Post-war governments committed themselves to maintaining ‘full-employment’. According to economist John Maynard Keynes, this meant the state ensuring levels of ‘aggregate demand’ remained high. But governments also accepted that there would be ‘trade-offs’ – as the labour market tightened, inflation would start to rise and so on. Economists tried to calculate the ‘non-accelerating inflation rate of unemployment’ (NAIRU).
But as well as being dependent on an interventionist fiscal policy, the prosperous economic conditions of the post-war years also enabled trade unions to become much stronger and demand a greater share of profits, so by the mid-1970s the cost of maintaining full employment was being regularly reflected in double digit inflation as employers passed on the costs of higher wage bills to consumers. After Labour governments failed to impose a ‘social contract’ on unions to limit wage rises, Margaret Thatcher abandoned the commitment to full employment and ‘crashed’ the economy. Inflation and wage demands fell but unemployment rose to levels not seen since the inter war years.
Things couldn’t be more different today. As latest labour market figures continue to show, unemployment is at its lowest level since 1975 and more people than ever are working. It’s true that the bargaining power of unions has been heavily shackled – strikes are at an all-time low, with Draconian management practices meaning workers are often frightened to act, but also, in the economy of the 21st century, the concept of ‘full employment’ as an indicator of social welfare is no longer useful.
In the post-war economy, full employment was generally conflated with male full-time employment, where it was assumed that having a job generated the income necessary to provide basic comforts and look after family members. Now, it’s predicted that the number of employees earning the Minimum Wage will double to more than 10% of the UK workforce by the end of this parliament. This has resulted in a new category of ‘working poor’, people in full time work who still qualify for benefits.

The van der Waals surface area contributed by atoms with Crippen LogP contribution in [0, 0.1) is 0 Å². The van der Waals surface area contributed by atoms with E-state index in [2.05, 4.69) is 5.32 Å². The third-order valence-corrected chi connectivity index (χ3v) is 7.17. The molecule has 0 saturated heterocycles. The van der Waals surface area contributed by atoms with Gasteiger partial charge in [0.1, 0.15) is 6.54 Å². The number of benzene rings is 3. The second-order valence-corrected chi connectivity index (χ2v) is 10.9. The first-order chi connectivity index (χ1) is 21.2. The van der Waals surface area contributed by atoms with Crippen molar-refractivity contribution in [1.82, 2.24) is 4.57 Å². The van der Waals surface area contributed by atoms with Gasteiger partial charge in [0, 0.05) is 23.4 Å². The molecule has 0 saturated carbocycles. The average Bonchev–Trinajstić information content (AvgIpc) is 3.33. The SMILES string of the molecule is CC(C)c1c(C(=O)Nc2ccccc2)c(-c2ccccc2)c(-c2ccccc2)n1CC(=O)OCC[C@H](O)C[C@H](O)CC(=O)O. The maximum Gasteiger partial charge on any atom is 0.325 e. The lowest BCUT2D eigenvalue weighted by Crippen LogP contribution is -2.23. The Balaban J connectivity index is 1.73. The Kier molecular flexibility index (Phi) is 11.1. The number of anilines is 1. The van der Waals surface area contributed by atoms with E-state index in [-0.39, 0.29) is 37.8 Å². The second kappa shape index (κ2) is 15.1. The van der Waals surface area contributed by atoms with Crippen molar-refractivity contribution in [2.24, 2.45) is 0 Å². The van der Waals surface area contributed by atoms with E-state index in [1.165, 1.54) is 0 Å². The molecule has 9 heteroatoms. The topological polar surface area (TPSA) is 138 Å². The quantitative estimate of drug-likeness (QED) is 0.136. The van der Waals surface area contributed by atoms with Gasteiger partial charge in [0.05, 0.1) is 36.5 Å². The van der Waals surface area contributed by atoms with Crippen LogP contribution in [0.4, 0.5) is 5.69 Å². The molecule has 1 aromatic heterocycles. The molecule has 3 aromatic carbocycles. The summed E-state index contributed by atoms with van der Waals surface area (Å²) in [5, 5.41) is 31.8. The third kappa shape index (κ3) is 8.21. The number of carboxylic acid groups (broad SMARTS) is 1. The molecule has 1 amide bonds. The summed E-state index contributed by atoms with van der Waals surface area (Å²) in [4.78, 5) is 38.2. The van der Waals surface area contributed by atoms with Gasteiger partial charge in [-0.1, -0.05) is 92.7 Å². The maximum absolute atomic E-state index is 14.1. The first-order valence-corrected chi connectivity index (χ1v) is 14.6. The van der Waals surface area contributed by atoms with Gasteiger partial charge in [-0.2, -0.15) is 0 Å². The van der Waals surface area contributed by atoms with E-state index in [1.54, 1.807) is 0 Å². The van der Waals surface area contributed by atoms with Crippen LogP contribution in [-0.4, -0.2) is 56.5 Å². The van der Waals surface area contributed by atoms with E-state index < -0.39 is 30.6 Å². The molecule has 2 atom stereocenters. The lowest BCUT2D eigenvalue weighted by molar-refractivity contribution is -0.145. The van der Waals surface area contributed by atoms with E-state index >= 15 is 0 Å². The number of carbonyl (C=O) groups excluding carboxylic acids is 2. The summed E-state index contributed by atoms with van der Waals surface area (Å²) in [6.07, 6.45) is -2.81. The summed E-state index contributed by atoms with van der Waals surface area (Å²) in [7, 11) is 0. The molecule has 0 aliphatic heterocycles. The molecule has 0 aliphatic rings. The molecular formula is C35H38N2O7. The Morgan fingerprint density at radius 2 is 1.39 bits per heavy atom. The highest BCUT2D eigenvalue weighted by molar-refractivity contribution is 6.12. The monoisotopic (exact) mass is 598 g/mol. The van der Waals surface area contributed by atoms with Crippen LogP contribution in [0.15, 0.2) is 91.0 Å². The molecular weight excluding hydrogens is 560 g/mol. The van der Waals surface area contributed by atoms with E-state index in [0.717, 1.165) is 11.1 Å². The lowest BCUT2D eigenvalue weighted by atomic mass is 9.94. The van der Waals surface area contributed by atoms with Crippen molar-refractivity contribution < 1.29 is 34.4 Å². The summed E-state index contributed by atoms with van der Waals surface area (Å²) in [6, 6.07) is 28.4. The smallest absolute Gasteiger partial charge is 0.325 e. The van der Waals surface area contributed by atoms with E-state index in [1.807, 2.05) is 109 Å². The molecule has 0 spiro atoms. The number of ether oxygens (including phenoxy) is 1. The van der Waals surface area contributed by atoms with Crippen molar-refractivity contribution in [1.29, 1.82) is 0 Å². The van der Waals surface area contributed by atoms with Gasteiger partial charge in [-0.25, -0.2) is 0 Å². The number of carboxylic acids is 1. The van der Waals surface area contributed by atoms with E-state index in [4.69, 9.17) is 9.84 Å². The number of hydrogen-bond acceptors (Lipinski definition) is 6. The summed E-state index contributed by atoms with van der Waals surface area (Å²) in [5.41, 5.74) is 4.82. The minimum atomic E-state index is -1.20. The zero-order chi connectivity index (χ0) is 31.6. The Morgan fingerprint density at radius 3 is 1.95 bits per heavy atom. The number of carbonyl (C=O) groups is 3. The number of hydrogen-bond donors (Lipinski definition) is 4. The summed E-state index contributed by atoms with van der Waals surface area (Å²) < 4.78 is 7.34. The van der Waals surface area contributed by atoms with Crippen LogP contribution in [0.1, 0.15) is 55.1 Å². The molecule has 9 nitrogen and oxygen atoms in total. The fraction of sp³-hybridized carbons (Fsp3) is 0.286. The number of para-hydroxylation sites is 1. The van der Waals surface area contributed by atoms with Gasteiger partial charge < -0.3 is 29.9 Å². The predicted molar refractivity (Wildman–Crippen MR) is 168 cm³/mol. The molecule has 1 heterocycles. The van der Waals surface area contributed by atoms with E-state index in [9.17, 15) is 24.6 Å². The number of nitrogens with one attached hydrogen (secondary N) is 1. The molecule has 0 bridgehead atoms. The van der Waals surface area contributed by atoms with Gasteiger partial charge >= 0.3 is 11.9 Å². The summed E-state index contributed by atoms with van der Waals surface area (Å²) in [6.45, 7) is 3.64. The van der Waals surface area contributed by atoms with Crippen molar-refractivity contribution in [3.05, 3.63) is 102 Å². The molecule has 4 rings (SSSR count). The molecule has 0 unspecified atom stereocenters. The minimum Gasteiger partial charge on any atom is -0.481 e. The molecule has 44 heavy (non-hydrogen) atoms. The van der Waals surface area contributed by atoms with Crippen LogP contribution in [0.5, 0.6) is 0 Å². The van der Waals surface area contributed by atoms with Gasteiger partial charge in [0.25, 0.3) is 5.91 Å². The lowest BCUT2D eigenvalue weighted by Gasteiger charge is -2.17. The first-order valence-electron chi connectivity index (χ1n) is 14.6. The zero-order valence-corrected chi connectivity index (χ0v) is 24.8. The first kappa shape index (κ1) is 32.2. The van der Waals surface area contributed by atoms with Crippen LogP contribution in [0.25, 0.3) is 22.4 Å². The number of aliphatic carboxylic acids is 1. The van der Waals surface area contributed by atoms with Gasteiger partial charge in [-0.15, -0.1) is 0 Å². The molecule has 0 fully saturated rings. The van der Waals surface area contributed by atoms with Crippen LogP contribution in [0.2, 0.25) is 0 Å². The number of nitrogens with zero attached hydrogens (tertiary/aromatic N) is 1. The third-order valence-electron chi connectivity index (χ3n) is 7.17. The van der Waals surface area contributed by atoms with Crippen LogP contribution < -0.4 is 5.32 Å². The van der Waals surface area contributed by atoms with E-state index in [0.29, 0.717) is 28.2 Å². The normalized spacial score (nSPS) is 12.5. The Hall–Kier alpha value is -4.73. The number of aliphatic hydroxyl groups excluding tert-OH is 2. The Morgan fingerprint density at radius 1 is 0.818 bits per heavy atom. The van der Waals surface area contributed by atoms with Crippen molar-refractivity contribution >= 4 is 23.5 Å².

Secondly, the labour market doesn’t ‘tighten’ in the way it used to (by people leaving the dole queue and exchanging welfare benefits for a pay cheque). The new types of ‘24/7’work, though invariably poorly paid and insecure, allow opportunities for different types of people to temporarily enter the labour market. For example; there’s more part-time work for students and for those (generally women) with caring responsibilities. And of course, there have been huge supplies of additional labour (East European in particular, but not exclusively).
Thirdly, while most people may be able to get employment if they want to (though we should not ignore the much higher rates of unemployment in particular areas and amongst certain groups) it’s often not the job they want, doesn’t fit the qualifications they have or always give them the hours they want. So while unemployment may be low, the amount of ‘underemployment’ may be much higher.
Of course, the supply of labour isn’t endless, and it may well be that market forces begin to push up wages. But economists now continually revise their expectations about NAIRU. It’s also the case that the ‘hollowing out’ of ‘middle jobs’ because of automation and AI is leading to creation of more low-skilled, low-paid workers, which trade unions find very difficult to represent or establish national conditions of employment. As well as restoring trade union rights and trade union power, it’s likely that a strong ‘Labour State’ would need other extensive powers. It could implement a new type of social contract where wages kept up with inflation and increases in productivity and rather than just raising the minimum wage and guaranteeing hours, it could also consider replacing the failing universal credit system with some form of Universal Basic Income for everybody.